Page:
Key & Peele
The newest sketch comedy series on television, Key & Peele, just recently premiered on Comedy Central right after the season 4 premier of Tosh.O. The show is hosted by former MADtv cast members, Keegan-Michael Key and Jordan Peele, and features a format similar to past Comedy Central sketch comedies: a live audience combined with previously recorded skits. At the very beginning of the show Key and Peele announce to the audience that they are “coming out”…as biracial men, half black and half white, and it seems from the very get-go the show will include content that can swing both ways, or multiple ways, racially speaking, creating a more organic form of satire.
For instance, in one skit, two married men swap stories about telling off their respective wives. Before each one tells the part of the story when they call their wife a “bitch,” they look around to make sure their spouses aren’t listening. The two search for a private, safe place to recount their supposed manliness which eventually leads them into the far reaches of space. Besides satirizing the stereotype of domineering black women, the skit also pokes fun at the cliché of submissive husbands, marriage – specifically amongst the middle class – and gender roles in general.
Key & Peele isn’t necessarily gut-bustingly funny. The sketch about the married men did seem to get redundant after awhile, the studio banter between the hosts and the audience felt a little strained, and some skits – most notably the reality TV spoof, “Gideon’s Kitchen” – paled in comparison to others. However, there were moments of genuine levity. The “Lil Wayne in Prison” sequence was humorous, if a little predictable. The rapper acts tough, of course, as if he runs the place, and ends up getting shanked or worse. But the real gem of the show is Jordan Peele’s dead-on Obama impression, which just may be the best out there (leaps and bounds above SNL’s Fred Armisen, for sure).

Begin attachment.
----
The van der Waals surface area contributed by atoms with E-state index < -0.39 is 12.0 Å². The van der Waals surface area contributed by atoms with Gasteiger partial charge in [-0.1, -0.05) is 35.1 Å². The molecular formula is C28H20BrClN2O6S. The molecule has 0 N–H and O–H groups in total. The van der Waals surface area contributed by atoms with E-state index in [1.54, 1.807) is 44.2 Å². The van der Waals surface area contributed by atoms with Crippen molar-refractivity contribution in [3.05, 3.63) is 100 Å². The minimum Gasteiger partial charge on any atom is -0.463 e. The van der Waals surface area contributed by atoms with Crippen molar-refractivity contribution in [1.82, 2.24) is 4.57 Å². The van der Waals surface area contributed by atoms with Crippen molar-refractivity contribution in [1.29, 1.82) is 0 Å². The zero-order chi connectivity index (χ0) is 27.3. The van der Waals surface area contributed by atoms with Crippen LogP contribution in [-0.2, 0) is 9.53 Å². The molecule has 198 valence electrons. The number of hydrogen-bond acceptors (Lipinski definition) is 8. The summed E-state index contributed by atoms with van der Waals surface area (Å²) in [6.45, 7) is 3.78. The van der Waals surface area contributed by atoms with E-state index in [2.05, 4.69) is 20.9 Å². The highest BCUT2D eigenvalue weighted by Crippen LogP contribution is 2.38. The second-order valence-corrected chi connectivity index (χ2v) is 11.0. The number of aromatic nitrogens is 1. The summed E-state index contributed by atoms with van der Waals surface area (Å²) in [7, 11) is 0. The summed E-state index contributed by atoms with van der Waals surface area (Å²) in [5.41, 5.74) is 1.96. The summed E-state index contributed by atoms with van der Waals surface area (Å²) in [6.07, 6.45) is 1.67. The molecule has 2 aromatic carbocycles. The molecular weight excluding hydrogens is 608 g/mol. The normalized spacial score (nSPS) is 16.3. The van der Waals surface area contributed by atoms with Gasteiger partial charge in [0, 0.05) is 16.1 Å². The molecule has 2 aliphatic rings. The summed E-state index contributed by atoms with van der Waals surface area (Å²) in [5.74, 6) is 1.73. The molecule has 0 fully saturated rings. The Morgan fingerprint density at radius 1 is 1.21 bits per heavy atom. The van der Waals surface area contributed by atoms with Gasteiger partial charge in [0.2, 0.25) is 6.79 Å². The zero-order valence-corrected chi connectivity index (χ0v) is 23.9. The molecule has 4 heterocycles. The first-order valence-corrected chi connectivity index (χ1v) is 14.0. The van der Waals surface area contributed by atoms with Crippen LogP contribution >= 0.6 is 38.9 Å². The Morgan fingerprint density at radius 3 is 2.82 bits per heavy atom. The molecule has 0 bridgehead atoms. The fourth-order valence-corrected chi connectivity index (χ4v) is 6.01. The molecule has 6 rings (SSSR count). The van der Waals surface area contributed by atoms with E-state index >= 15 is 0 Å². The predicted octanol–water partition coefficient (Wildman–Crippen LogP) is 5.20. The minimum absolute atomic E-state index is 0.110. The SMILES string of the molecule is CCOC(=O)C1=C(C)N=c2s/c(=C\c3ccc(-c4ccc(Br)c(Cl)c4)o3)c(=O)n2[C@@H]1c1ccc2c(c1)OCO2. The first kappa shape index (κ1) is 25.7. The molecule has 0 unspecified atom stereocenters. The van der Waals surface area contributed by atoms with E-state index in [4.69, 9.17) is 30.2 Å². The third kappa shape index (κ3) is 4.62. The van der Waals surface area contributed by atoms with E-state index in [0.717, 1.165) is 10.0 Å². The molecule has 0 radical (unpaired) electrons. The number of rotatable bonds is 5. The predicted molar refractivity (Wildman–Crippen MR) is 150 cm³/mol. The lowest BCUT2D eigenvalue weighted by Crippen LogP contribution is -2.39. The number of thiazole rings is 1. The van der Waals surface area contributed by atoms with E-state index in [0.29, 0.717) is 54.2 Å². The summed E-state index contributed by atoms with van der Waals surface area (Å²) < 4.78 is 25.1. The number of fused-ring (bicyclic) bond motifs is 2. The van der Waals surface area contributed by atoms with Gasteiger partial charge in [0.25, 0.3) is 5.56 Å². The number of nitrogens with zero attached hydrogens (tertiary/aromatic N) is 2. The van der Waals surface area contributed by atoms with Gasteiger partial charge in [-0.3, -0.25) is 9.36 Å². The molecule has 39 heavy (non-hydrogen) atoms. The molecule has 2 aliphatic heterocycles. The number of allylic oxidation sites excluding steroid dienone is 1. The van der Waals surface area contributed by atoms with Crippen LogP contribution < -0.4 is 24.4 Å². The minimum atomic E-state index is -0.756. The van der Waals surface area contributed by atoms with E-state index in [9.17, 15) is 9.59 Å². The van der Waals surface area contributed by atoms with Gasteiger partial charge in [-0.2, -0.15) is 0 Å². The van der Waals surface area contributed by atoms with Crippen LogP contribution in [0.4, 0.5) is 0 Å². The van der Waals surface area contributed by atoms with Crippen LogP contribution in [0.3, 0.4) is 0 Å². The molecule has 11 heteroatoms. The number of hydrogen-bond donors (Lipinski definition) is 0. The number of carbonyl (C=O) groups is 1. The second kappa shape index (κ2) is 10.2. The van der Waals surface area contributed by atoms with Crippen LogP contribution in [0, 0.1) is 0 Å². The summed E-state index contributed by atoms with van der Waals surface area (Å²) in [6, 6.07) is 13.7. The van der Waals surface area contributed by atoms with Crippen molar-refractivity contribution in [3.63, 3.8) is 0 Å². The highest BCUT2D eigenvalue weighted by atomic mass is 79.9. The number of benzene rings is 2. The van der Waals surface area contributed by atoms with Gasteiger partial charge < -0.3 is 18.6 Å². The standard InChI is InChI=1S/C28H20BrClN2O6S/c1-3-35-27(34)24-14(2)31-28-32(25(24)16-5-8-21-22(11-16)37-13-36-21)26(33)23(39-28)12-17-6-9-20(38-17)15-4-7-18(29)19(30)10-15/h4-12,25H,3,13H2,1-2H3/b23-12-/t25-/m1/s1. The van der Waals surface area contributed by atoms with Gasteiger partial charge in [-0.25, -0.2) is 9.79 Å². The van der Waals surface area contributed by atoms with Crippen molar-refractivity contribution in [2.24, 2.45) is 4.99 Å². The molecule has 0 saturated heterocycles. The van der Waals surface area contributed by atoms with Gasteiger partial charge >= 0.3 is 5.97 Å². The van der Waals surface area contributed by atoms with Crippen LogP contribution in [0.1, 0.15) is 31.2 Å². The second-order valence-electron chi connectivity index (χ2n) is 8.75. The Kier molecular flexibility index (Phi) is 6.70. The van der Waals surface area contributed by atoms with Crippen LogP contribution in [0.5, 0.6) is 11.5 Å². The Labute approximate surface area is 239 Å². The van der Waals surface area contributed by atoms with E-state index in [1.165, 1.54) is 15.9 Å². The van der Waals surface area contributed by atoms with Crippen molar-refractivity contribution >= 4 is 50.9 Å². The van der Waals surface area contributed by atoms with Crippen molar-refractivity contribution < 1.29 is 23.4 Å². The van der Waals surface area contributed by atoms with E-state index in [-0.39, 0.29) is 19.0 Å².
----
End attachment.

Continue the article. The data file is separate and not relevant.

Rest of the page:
Most have already drawn parallels between Key & Peele and other shows fronted by black comedians, such as Chappelle’s Show or In Living Color, but such comparisons are tricky and don’t do justice to either of those shows. True, Key & Peele discusses issues of race and ideas of blackness, but unlike its predecessors, Key & Peele does so in a supposedly “post-racial” America. Whether or not this context is crucial to understanding or appreciating the show might be beside the point. The real point is that Jordan Peele and Keegan-Michael Key have put together a decent sketch show, not great, but solidly entertaining. Clocking in at half an hour, the show doesn’t wear out it’s welcome. Here’s hoping that Key & Peele will see a fruitful run on Comedy Central.
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